Aboriginal Art in the US


Boxer Milner Tjampitjin, Oolaign, 2000. Synthetic polymer paint on canvas 59 1/16 x 39 3/8 in. (150 x 100 cm). © 2014 Artists Rights Society (ARS), New York/VISCOPY, Australia.

Perez Art Museum Miami, Miami, FL

No Boundaries: Aboriginal Australian Contemporary Abstract Painting
September 17, 2015 – January 3, 2016

No Boundaries presents the work of nine trailblazing artists who were inspired by their ancient cultural traditions to forge one of the most dynamic painting movements of recent times. The exhibition will be comprised of more than 75 paintings produced between 1992 and 2012.

Created at the frontier where Indigenous and Western cultures meet, these paintings speak across cultures, a reminder that contemporary art comes from all corners of the globe. This exhibition offers the very first opportunity for U.S. audiences to view these artists’ works in depth, featuring a stunning selection from each period in their careers. Although rarely seen in the U.S., these artists stand at the vanguard of global contemporary art practice

Pérez Art Museum Miami, September 17, 2015 – January 3, 2016
Charles H. Wright Museum of African-American History, Detroit, Michigan, January 17 – May 15, 2016

Nora Eccles Harrison Museum of Art, Logan, UT

Abstraction and the Dreaming: Aboriginal Paintings from Australia’s Western Desert (1971-Present)
September 12 – December 12, 2015

Abstraction and the Dreaming includes more than fifty artworks by 34 artists spanning the emergence of painting at an Aboriginal settlement called Papunya in the early 1970s to the present day. The early “Papunya boards” created in 1971-1972 are descendants of mark-making that dates to well over one hundred centuries ago and are the beginning of the Western Desert art movement. With fewer than 600 in existence, the “Papunya boards” have a singular status within the history of Australian Aboriginal art. Because some of these designs were associated with sacred male-only ceremonies, women were not allowed to participate in art-making.

Over time, Papunya artists moved away from the use of symbols toward greater abstraction. The scale of artworks on canvas grew and women began painting, using a markedly more gestural and vibrant style than their male counterparts. Today, these works are interpreted and experienced as contemporary abstract paintings, stimulating a rich dialogue about indigenous art in the contemporary art world.


Nora Eccles Harrison Museum of Art, Logan, UT

Then & Now: Australian Aboriginal Painting of the Western Desert symposium
Monday, November 16, 2015, 1:30 – 5:30 pm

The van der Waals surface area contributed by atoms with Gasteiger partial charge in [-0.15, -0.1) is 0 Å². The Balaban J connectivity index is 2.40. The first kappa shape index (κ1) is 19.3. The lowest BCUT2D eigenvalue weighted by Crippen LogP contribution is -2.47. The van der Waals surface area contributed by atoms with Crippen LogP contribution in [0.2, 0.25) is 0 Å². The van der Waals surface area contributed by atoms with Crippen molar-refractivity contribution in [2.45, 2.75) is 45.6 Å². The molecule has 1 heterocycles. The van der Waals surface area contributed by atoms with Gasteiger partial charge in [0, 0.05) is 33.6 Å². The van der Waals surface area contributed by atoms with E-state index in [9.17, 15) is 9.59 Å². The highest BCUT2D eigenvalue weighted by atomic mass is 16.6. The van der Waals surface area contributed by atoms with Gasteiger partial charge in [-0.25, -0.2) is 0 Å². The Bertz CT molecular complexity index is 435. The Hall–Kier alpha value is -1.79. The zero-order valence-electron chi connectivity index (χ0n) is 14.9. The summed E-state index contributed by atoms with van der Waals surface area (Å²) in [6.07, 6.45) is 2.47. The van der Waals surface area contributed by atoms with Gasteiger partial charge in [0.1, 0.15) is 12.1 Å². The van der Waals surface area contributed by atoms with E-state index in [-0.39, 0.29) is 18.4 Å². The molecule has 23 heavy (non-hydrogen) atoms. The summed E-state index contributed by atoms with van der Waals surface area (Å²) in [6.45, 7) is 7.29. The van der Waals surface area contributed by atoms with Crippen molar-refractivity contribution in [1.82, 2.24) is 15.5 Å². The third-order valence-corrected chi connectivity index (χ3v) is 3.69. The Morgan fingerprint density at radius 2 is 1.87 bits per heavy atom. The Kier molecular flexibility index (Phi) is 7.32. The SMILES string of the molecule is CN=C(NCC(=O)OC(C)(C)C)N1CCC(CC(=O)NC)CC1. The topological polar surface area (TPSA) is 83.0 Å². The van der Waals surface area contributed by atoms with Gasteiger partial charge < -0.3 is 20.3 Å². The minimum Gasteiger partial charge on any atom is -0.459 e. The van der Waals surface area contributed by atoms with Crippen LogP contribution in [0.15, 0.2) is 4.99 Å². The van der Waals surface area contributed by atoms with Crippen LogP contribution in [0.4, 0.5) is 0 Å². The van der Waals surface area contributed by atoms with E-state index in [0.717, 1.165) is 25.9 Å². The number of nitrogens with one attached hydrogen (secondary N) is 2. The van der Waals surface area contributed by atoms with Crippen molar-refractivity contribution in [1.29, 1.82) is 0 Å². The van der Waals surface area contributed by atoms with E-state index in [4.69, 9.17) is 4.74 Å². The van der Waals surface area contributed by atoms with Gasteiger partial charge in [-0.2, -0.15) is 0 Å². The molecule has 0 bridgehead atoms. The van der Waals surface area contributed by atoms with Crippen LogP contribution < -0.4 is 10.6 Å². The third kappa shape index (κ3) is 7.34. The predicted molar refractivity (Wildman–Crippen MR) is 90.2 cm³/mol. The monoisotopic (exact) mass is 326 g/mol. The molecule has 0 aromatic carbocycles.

Caine Performance Hall
For reservations please contact nemha@usu.edu


Booker-Lowe Gallery, Houston, TX
Founded in 2002, Booker-Lowe is one of a handful of American art galleries showcasing Australia’s internationally-acclaimed indigenous art. The gallery offers its individual clients, interior designers and architects, corporations and institutions, quality original artworks, whether for the living room or the board room.

Harvey Art Projects, USA, Ketchum, ID
Based in Sun Valley, Idaho and presenting events in New York, Los Angeles, & San Francisco, Harvey Art Projects is an organization dedicated to developing cultural awareness, understanding and appreciation of the finest Aboriginal Art in America through regular exhibitions and satellite events. Founder Julie Harvey is an arts professional with over twenty years of experience in Australia an the United States. As a specialist in Aboriginal art, Harvey is also the Head Curator of the San Francisco based Stephen J. Luczo Collection of Contemporary Aboriginal Art.

Pollon Art, New York, NY
Pollon Art was founded as a means to bridge the gap between North American collectors and the Australian Aboriginal and Torres Strait Islander art market. Pollon Art offers clients intimate knowledge and experience in these fields, gathered through extensive professional experience in both the primary and secondary art markets. Founder, Miriam Grundy, brings to the US art market a fresh and highly intuitive approach to collecting Aboriginal art, matching the values and identity of the client, collection or space with artworks and artists that reflect these. The Pollon Art experience is underscored by the belief that genuine relationships, and collaborative and informed decision-making brings the best results. Based in New York City and Beverly Hills, Pollon Art provides tailored advisory services to private clients, as well as curated public exhibitions from some of the most compelling artists, past and present.


The Kelton Foundation
Founded in 1983, the Kelton Foundation promotes the stewardship, enhancement and understanding of art, maritime history and man’s relationship with the sea through its collections of maritime art, navigational instruments, China Trade art and objects, Pacific ethnographic materials, Australian Aboriginal art and other fine and ethnographic art related to these fields.